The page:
Original Research

‘Nature’ as a humanistic principle of universal communication? A European case study regarding natural law

Georg Essen
The Journal for Transdisciplinary Research in Southern Africa | Vol 2, No 2 | a279 | DOI: https://doi.org/10.4102/td.v2i2.279 | © 2006 Georg Essen | This work is licensed under CC Attribution 4.0
Submitted: 11 March 2016 | Published: 11 April 2006

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Georg Essen, Dogmatic Theology and Theory of Religion and Culture, Faculty of Theology and Faculty of Religious Studies, Radboud University Nijmegen, Netherlands

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Abstract

The conference, “Humankind at the Intersection of Nature and Culture”, presented in the Kruger National Park in South Africa, forms part of the project “Humanism in the era of globalisation: An intercultural dialogue on culture, humanity and values”. This project works on the premise that there is a “need for a new kind of humanism, the aim is to create an understanding of humankind in an era of globalisation that encompasses all civilisations while at the same time emphasising their particularity and diversity”.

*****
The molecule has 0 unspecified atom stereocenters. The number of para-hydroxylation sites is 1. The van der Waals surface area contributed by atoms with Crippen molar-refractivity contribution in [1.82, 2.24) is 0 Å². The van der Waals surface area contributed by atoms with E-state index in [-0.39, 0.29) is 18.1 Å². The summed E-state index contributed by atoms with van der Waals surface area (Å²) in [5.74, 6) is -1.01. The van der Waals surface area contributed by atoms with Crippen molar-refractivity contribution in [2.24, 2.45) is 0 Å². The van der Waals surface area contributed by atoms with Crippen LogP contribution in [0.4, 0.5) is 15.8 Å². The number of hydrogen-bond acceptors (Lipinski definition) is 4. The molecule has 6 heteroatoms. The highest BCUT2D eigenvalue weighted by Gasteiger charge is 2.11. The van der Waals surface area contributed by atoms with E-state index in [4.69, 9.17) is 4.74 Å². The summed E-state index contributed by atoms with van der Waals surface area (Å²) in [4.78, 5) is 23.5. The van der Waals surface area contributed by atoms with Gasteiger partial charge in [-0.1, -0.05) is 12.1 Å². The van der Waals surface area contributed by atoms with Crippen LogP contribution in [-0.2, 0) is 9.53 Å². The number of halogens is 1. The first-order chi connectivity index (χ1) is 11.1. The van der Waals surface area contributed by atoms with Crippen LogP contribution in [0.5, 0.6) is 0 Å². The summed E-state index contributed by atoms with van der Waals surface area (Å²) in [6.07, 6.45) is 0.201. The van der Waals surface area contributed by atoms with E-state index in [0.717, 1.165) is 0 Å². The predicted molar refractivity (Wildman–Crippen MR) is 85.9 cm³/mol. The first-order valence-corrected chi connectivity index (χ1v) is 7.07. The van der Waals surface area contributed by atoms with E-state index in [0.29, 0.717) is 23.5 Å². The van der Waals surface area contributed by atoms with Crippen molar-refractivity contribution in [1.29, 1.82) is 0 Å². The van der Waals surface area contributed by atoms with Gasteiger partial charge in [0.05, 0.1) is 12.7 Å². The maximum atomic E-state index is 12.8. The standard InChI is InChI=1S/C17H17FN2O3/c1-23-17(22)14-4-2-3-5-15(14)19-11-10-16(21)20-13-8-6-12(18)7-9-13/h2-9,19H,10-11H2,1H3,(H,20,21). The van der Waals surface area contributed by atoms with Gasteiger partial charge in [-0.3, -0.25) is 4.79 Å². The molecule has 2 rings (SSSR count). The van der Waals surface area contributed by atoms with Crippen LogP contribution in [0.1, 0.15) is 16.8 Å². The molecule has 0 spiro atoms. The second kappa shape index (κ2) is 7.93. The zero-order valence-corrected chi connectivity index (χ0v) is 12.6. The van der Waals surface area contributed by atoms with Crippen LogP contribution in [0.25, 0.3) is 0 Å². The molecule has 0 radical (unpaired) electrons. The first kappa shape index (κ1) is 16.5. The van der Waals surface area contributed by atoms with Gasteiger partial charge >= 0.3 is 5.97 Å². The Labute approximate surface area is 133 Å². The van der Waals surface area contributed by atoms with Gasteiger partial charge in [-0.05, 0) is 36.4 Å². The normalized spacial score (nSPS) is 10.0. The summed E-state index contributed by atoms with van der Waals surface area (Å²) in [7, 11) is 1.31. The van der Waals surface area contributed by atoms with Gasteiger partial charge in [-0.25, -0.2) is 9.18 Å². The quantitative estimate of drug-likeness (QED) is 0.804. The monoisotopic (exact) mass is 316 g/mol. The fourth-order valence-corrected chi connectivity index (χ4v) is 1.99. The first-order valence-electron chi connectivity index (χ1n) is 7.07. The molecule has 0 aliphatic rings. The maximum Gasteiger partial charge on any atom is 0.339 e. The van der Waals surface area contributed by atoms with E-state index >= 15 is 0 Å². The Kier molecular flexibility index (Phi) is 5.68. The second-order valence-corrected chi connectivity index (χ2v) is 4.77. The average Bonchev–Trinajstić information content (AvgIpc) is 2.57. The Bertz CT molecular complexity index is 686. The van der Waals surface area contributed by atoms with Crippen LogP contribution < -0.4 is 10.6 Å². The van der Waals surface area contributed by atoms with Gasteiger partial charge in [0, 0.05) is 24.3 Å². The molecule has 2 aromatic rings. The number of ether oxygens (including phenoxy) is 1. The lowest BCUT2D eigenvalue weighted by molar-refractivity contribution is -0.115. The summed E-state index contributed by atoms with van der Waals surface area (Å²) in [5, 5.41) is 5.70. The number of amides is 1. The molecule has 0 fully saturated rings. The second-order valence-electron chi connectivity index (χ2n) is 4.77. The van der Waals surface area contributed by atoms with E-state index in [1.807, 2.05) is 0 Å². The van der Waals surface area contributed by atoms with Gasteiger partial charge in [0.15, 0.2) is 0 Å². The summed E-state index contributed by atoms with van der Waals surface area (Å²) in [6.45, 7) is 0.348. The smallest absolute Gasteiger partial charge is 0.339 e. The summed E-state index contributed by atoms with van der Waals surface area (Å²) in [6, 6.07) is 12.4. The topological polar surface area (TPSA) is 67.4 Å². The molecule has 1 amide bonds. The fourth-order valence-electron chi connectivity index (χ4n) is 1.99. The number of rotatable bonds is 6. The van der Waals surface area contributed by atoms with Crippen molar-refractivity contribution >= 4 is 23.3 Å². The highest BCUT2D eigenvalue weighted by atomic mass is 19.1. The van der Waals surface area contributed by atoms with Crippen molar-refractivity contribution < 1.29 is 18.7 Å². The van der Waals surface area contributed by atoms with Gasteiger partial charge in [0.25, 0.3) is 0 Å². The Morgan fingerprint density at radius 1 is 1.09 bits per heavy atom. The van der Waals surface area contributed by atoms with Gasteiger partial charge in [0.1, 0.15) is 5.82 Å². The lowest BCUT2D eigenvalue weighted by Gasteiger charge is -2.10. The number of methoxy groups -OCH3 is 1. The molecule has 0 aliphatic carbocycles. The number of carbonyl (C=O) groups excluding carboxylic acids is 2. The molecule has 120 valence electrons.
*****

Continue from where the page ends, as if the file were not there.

Among the problems of an intercultural hermeneutics that have been in discussion, and that we should regard as essential to the understanding of humanism demanded here, there belongs the basic intuition that there needs to be universally valid norms and values that are based upon mutual recognition of cultural diversity. In order to establish such basic norms, humanism has to appeal to basic anthropological principles that can make a claim to cross-cultural legitimacy. On the one hand, the justificatory ground discerned in these principles must be unconditional and universalisable. On the other hand, these basic anthropological principles have to be evident and intelligible within each culture’s horizon of understanding. The determining ground of the will, through which each human being can endorse this set of norms, has to be compatible with his, or her, free consent.

Keywords

Norms; values; natural law; Stoa; Spanish scholasticism; Bartolomé de Las Casas; slavery; humanism; intercultural hermeneutics; Aporetics; modern natural law

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